Behind the Scenes of REBEL MOON

1830 rebellion

The picture at the right shows some of the men involved in the Rebellion of 1837 in Upper Canada. A rag-tag assortment, aren’t they?

Supposing your father went off to fight in a rebellion. How would you feel? Would you try to change his mind? Or maybe join him? What if he just disappeared and you didn’t know where he was?

That’s the story I write about in my novel REBEL MOON.





Here’s A Time Traveller’s Guide to Life in the 1830s

Four-mule-team-and-supply-wagon-at-City-Point-cropped-image     1. Need to get somewhere fast?
Take a steamboat—if you can afford it. There were no cars, buses, skateboards or bicycles. Farmers and merchants had horses, but the roads were muddy most of the year and wagons got stuck. Most people walked—everywhere.
couple   2. It’s all about the hair.
Wavy hair, moustaches and sideburns were the rage for men. Corkscrew curls were fashionable among wealthy women but a busy housewife would braid her hair and wind it into a bun. She covered it with a cap while she was indoors and a bonnet when she went out.
v_children_in_darton   3. School was optional.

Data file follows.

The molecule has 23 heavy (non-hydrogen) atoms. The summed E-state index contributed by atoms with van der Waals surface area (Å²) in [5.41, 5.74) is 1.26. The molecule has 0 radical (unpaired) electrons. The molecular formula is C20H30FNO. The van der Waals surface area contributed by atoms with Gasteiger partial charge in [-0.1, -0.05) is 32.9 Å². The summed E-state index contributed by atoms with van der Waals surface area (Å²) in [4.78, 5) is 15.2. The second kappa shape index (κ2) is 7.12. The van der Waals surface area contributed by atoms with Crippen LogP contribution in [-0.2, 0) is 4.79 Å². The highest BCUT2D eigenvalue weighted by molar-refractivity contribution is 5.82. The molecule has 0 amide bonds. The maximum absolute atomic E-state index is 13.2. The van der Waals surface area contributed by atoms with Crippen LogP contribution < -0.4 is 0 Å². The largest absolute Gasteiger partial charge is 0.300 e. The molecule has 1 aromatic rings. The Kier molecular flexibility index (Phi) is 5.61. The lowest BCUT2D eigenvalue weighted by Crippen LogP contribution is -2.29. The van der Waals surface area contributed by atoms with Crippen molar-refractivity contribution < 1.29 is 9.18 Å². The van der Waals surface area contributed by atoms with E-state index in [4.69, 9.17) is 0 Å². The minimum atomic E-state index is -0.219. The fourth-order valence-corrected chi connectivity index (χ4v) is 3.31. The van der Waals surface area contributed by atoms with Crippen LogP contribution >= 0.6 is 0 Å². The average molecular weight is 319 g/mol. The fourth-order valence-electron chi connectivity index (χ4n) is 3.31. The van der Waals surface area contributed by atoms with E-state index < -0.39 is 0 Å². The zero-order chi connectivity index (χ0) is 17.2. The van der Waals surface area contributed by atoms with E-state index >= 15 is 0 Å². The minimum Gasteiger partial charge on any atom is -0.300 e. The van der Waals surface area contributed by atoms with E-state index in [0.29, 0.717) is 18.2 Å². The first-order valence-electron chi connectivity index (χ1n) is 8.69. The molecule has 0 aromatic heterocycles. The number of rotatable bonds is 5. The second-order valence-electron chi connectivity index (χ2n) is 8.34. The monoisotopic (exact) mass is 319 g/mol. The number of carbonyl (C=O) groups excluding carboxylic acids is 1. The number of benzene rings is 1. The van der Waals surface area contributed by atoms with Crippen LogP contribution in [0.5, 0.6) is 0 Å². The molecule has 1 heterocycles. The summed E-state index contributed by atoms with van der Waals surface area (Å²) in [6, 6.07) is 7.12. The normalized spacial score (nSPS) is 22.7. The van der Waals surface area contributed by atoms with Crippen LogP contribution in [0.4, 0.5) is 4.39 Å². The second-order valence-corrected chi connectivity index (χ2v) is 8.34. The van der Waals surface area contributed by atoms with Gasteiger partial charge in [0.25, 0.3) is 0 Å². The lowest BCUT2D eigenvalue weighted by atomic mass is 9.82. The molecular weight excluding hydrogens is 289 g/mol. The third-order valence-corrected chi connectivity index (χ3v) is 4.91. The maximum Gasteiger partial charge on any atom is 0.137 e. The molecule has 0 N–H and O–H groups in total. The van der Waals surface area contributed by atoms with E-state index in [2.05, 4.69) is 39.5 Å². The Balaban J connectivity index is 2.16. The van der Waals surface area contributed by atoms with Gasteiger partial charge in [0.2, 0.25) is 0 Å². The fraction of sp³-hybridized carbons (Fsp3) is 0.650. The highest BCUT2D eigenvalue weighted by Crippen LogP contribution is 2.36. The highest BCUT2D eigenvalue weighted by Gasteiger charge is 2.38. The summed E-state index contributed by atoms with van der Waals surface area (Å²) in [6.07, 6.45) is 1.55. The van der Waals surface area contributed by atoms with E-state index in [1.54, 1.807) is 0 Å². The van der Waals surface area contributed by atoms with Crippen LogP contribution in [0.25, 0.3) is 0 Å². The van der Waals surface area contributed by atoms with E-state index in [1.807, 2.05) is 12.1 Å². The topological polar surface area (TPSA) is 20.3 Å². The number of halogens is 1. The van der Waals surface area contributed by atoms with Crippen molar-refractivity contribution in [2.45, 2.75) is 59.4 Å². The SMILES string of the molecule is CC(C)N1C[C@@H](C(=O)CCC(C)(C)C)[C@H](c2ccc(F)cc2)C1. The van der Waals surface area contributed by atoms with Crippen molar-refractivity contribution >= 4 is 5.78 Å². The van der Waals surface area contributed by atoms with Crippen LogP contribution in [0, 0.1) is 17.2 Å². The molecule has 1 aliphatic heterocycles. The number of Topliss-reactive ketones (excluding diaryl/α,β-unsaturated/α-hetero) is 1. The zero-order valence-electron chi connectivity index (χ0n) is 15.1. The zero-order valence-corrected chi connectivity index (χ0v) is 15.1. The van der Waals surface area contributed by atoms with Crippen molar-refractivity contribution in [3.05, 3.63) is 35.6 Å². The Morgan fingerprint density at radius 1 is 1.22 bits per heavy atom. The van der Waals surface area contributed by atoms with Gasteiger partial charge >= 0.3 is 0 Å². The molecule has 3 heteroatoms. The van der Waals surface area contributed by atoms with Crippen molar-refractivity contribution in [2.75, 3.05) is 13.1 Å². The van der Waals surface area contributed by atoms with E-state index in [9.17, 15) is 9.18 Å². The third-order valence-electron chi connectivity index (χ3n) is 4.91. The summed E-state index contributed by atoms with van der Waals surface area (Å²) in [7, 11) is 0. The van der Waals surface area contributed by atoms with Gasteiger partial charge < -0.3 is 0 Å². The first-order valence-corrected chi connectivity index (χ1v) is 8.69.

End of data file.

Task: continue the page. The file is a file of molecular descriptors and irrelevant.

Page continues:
There was no public education in Ontario until the 1840s. The few schools that existed were private. If your parents couldn’t afford the fees, you stayed home and minded the younger children, did household chores, or got a job.
wp0_wp658a3e65   4. Even children worked.
Five-year-olds scattered seed for the hens, gathered eggs, and herded cows. Boys as young as eleven might apprentice with a blacksmith or a baker or work as a chimney sweep. Girls worked as scullery maids in the homes of wealthy families.
Doffers_in_Aragon_Mills._Rock_Hill,_S.C._-_NARA_-_523539   5. Mind your step.
There was no sewer system, no garbage collection, and horses left droppings in the unpaved streets. Boots were expensive, so poor children often went barefoot in the summer.
Watch where you step!